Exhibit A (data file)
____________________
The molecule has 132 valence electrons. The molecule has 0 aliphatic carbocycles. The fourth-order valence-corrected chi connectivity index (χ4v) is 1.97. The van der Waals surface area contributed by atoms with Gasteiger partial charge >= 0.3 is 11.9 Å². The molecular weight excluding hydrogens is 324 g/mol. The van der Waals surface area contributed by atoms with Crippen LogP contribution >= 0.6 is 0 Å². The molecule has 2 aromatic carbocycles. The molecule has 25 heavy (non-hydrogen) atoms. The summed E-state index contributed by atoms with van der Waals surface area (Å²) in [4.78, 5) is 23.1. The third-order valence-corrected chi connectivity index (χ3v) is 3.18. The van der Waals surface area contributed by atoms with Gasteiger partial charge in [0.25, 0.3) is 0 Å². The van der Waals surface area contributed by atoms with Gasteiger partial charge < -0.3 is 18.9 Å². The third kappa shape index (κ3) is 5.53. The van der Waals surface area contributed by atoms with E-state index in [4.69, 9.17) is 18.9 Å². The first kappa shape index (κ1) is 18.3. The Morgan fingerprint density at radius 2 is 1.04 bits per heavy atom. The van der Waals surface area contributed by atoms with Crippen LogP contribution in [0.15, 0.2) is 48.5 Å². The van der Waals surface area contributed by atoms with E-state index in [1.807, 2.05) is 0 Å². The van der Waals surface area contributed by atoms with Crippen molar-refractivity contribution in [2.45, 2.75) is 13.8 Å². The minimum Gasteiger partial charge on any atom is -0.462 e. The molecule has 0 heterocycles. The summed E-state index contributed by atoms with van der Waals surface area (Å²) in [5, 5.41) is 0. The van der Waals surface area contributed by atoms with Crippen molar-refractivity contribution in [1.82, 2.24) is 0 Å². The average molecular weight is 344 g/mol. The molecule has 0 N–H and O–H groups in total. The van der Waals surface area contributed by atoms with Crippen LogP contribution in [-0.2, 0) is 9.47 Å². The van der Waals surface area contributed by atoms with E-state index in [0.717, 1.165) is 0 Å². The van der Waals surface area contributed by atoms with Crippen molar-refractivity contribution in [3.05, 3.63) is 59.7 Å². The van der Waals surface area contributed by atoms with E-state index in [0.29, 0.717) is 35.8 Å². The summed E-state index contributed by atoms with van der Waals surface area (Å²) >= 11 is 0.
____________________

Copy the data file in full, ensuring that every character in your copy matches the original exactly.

The molecule has 132 valence electrons. The molecule has 0 aliphatic carbocycles. The fourth-order valence-corrected chi connectivity index (χ4v) is 1.97. The van der Waals surface area contributed by atoms with Gasteiger partial charge >= 0.3 is 11.9 Å². The molecular weight excluding hydrogens is 324 g/mol. The van der Waals surface area contributed by atoms with Crippen LogP contribution >= 0.6 is 0 Å². The molecule has 2 aromatic carbocycles. The molecule has 25 heavy (non-hydrogen) atoms. The summed E-state index contributed by atoms with van der Waals surface area (Å²) in [4.78, 5) is 23.1. The third-order valence-corrected chi connectivity index (χ3v) is 3.18. The van der Waals surface area contributed by atoms with Gasteiger partial charge in [0.25, 0.3) is 0 Å². The van der Waals surface area contributed by atoms with Gasteiger partial charge < -0.3 is 18.9 Å². The third kappa shape index (κ3) is 5.53. The van der Waals surface area contributed by atoms with E-state index in [4.69, 9.17) is 18.9 Å². The first kappa shape index (κ1) is 18.3. The Morgan fingerprint density at radius 2 is 1.04 bits per heavy atom. The van der Waals surface area contributed by atoms with Crippen LogP contribution in [0.15, 0.2) is 48.5 Å². The van der Waals surface area contributed by atoms with E-state index in [1.807, 2.05) is 0 Å². The van der Waals surface area contributed by atoms with Crippen molar-refractivity contribution in [2.45, 2.75) is 13.8 Å². The minimum Gasteiger partial charge on any atom is -0.462 e. The molecule has 0 heterocycles. The summed E-state index contributed by atoms with van der Waals surface area (Å²) in [5, 5.41) is 0. The van der Waals surface area contributed by atoms with Crippen molar-refractivity contribution in [1.82, 2.24) is 0 Å². The average molecular weight is 344 g/mol. The molecule has 0 N–H and O–H groups in total. The van der Waals surface area contributed by atoms with Crippen LogP contribution in [-0.2, 0) is 9.47 Å². The van der Waals surface area contributed by atoms with E-state index in [0.717, 1.165) is 0 Å². The van der Waals surface area contributed by atoms with Crippen molar-refractivity contribution in [3.05, 3.63) is 59.7 Å². The van der Waals surface area contributed by atoms with E-state index in [0.29, 0.717) is 35.8 Å². The summed E-state index contributed by atoms with van der Waals surface area (Å²) >= 11 is 0.